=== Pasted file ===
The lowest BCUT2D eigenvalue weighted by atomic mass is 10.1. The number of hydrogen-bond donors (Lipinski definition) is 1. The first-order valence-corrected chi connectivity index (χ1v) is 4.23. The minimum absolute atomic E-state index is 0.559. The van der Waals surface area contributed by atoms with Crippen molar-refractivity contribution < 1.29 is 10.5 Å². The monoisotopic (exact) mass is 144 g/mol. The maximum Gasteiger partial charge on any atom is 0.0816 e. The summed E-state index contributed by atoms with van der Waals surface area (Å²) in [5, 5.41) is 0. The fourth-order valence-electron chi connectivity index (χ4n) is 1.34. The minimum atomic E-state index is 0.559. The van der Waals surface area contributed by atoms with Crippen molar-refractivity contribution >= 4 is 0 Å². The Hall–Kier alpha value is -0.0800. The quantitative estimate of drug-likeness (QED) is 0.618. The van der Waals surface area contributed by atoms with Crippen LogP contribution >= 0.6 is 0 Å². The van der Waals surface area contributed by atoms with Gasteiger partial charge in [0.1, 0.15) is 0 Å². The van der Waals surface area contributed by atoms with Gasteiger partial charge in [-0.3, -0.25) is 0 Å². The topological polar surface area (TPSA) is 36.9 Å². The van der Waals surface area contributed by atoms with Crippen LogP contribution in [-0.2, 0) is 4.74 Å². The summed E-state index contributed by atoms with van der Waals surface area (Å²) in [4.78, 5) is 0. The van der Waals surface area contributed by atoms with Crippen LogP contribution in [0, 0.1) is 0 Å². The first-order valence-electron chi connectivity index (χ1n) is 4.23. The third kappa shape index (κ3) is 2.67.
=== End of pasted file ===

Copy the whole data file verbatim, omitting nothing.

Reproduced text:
The lowest BCUT2D eigenvalue weighted by atomic mass is 10.1. The number of hydrogen-bond donors (Lipinski definition) is 1. The first-order valence-corrected chi connectivity index (χ1v) is 4.23. The minimum absolute atomic E-state index is 0.559. The van der Waals surface area contributed by atoms with Crippen molar-refractivity contribution < 1.29 is 10.5 Å². The monoisotopic (exact) mass is 144 g/mol. The maximum Gasteiger partial charge on any atom is 0.0816 e. The summed E-state index contributed by atoms with van der Waals surface area (Å²) in [5, 5.41) is 0. The fourth-order valence-electron chi connectivity index (χ4n) is 1.34. The minimum atomic E-state index is 0.559. The van der Waals surface area contributed by atoms with Crippen molar-refractivity contribution >= 4 is 0 Å². The Hall–Kier alpha value is -0.0800. The quantitative estimate of drug-likeness (QED) is 0.618. The van der Waals surface area contributed by atoms with Crippen LogP contribution >= 0.6 is 0 Å². The van der Waals surface area contributed by atoms with Gasteiger partial charge in [0.1, 0.15) is 0 Å². The van der Waals surface area contributed by atoms with Gasteiger partial charge in [-0.3, -0.25) is 0 Å². The topological polar surface area (TPSA) is 36.9 Å². The van der Waals surface area contributed by atoms with Crippen LogP contribution in [-0.2, 0) is 4.74 Å². The summed E-state index contributed by atoms with van der Waals surface area (Å²) in [4.78, 5) is 0. The van der Waals surface area contributed by atoms with Crippen LogP contribution in [0, 0.1) is 0 Å². The first-order valence-electron chi connectivity index (χ1n) is 4.23. The third kappa shape index (κ3) is 2.67.